DSV experiments with modified working hours
Working five days in logistics and still being able to drop off and pick up your children from school. Since the end of January, logistics service provider DSV in 's-Heerenberg has been experimenting with modified working hours, which makes this possible. For Anne Berends from Silvolde (photo) it is "the ideal solution".
The pilot runs among a group of five employees who work between 09:00 and 14:00 hrs every day. Anne Berends (32) is one of them. Anne's partner is an international truck driver, which means she is on her own during the week, looking after their two children aged 6 and 7. "I would prefer to look after them myself, of course. For me, that cannot be combined with full-time work at the moment. That's why this is the ideal solution for us, so that we don't have to rely on after-school care."
Gaby Stooter, HR Manager at DSV, is very pleased with how things are going, but points out that the organisation was not without its struggles. Together with Randstad, responsible for personnel planning at the warehouse, she took up the challenge. "It was a bit of a shock when we wanted to start this. Internally, I was told: "You can't do that at all". It is also unique that in our sector we have managed to deviate from the standard working hours of 8 to 5."
As an employer services advisor at the UWV, Frank van Es recognises this traditional image of the sector. "In logistics, it is customary to work full days and be flexible. Especially in busy periods when you work through until all orders are out the door. HR departments see that more is needed to get all the work done, but they have to get the rest of the company on board. Logistics is a conservative sector in that respect. DSV has definitely achieved a good result here.
Adjustments in logistics process
Stooter found that the biggest bottleneck was the adaptation of regular work processes. "A team leader has to take this into account. It took some getting used to in the first weeks. For example, when the work was distributed among the employees in the morning. This has to be done again when the 09.00 hrs group comes in. And when the work is still in full swing, this group leaves again. In terms of scheduling, this is quite a puzzle and requires additional coordination with the team leader. That's why we consciously chose a department where this is easier to achieve.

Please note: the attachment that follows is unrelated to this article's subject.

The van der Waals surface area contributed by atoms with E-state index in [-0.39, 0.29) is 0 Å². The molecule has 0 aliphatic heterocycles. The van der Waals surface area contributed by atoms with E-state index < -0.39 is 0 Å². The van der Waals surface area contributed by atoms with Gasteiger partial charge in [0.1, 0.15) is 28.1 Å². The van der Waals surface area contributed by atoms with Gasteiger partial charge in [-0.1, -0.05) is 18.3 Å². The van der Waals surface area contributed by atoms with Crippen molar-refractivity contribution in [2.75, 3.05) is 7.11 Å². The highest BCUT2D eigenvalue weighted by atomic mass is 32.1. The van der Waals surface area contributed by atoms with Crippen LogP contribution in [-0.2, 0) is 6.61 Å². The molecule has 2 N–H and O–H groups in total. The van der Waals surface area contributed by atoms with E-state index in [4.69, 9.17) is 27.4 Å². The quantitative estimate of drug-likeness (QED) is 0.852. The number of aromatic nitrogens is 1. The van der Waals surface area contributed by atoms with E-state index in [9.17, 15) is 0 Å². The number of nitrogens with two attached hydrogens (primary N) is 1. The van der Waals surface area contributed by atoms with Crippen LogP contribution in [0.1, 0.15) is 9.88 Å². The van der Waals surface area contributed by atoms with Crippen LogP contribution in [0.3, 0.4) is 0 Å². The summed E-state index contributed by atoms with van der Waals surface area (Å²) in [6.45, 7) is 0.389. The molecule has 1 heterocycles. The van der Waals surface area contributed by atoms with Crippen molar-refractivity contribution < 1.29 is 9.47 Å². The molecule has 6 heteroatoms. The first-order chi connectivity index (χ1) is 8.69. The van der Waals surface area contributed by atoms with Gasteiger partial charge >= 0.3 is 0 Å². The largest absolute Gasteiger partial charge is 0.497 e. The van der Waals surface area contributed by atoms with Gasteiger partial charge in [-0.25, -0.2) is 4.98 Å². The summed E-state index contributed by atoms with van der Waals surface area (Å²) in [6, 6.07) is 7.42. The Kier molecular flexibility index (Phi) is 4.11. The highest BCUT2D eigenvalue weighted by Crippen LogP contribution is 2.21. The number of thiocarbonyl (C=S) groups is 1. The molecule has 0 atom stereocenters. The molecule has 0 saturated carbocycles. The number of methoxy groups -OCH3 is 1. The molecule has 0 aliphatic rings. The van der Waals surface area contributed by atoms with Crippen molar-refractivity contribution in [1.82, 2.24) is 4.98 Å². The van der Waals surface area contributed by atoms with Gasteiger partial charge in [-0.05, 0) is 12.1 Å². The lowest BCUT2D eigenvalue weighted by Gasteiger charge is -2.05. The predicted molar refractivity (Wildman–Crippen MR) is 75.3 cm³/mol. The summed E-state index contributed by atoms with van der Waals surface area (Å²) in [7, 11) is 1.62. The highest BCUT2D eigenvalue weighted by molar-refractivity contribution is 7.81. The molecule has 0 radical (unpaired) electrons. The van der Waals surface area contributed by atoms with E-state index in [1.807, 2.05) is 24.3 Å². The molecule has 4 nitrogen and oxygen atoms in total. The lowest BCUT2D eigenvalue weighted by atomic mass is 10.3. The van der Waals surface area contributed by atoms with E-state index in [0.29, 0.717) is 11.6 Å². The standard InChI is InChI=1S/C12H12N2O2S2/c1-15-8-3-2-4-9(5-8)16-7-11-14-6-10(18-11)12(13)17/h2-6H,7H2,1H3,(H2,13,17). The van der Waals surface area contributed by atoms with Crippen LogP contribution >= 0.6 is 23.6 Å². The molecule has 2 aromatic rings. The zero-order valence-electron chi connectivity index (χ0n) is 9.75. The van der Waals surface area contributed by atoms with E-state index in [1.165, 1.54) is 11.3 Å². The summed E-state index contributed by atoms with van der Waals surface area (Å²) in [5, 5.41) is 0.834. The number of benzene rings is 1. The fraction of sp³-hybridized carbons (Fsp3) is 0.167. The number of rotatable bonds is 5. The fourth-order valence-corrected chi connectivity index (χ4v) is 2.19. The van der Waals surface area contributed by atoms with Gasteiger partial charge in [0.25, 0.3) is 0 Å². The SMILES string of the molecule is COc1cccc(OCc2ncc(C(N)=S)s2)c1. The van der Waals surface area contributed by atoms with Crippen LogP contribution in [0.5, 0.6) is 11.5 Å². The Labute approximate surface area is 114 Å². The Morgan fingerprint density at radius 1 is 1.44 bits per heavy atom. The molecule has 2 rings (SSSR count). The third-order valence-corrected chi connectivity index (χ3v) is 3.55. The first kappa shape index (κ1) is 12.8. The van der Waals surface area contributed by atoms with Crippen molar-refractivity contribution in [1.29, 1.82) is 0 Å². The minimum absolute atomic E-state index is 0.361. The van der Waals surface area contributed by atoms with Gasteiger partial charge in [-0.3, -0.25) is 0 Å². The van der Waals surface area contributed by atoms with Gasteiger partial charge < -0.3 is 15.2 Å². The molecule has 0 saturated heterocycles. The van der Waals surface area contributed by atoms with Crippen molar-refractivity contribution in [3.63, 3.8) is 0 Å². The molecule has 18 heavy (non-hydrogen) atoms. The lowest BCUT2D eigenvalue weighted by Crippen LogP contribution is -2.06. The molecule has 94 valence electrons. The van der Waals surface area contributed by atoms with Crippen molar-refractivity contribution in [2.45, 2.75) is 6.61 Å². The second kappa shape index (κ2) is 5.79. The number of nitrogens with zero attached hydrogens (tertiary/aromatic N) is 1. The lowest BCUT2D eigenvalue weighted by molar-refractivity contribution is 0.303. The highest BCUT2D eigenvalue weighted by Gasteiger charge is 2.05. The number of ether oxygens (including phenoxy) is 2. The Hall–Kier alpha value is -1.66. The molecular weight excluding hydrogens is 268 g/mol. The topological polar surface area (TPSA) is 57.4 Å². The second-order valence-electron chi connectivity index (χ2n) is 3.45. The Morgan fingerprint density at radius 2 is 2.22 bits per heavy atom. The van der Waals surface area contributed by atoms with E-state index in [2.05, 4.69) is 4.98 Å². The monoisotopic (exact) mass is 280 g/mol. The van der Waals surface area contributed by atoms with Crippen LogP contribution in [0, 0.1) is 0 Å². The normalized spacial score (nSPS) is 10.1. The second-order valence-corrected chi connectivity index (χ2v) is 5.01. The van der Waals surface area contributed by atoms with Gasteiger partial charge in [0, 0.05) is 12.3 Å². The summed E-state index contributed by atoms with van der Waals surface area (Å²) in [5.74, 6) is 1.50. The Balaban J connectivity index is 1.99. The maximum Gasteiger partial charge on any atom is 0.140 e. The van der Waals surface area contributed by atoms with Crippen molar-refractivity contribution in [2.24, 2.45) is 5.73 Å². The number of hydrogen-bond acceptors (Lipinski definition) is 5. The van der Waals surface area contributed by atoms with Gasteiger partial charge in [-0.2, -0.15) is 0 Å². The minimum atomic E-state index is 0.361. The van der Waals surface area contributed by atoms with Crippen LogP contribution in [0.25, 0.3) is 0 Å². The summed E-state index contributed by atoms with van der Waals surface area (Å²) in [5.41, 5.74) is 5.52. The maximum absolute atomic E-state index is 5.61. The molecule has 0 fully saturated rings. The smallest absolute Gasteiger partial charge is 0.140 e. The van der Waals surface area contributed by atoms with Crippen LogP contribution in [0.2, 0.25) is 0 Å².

Berends therefore works in the so-called 'VAS' department (Value Added Services) where an additional operation is carried out in the logistics process. "What I mainly do in the department is preparing pallets of baby products for shipment, which for example first need to be given a different label." Originally, the Silvold employee is also a truck driver, just like her boyfriend. "In the future, I would also like to drive transport again. Work in logistics has always suited me well, which is why I became interested when I heard about this opportunity."
Wilma Elbertsen is regional manager at VNO-NCW in the Achterhoek. The employers' association is involved in many regional labour market projects. She applauds the initiative and hopes it will inspire other employers in the Achterhoek, both in logistics and in other branches.
DSV shows that a lot is possible by making optimal use of the labour potential. If you start small, as happened here in one department, it automatically becomes easier to find support within your company.
Stooter already notices this on the shop floor "because team leaders see with their own eyes that it is possible to deviate from the regular work process."
Win-win situation for broad target group
Elbertsen considers the project a 'win-win situation' that DSV and Randstad have created. "This is a perfect example of focusing on the needs of the job-seeker, in consultation with the employer. In this way, as an employer, you create a situation that you can bind employees to you for a longer period of time." Stooter adds: "We initially focused on the single parent, but it soon turned out to be a solution for somewhat older job seekers as well."
The idea to introduce adapted working hours at DSV came from a brainstorming session in the 'Doing Agenda', says Van Es. Within this regional cooperation between municipalities, UWV, social services and VNO-NCW, the advisor sets up initiatives together with other working group members. Doing Agenda's goal is to get as many job-seekers as possible into the Achterhoek labour market, especially those who experience a distance from the labour market.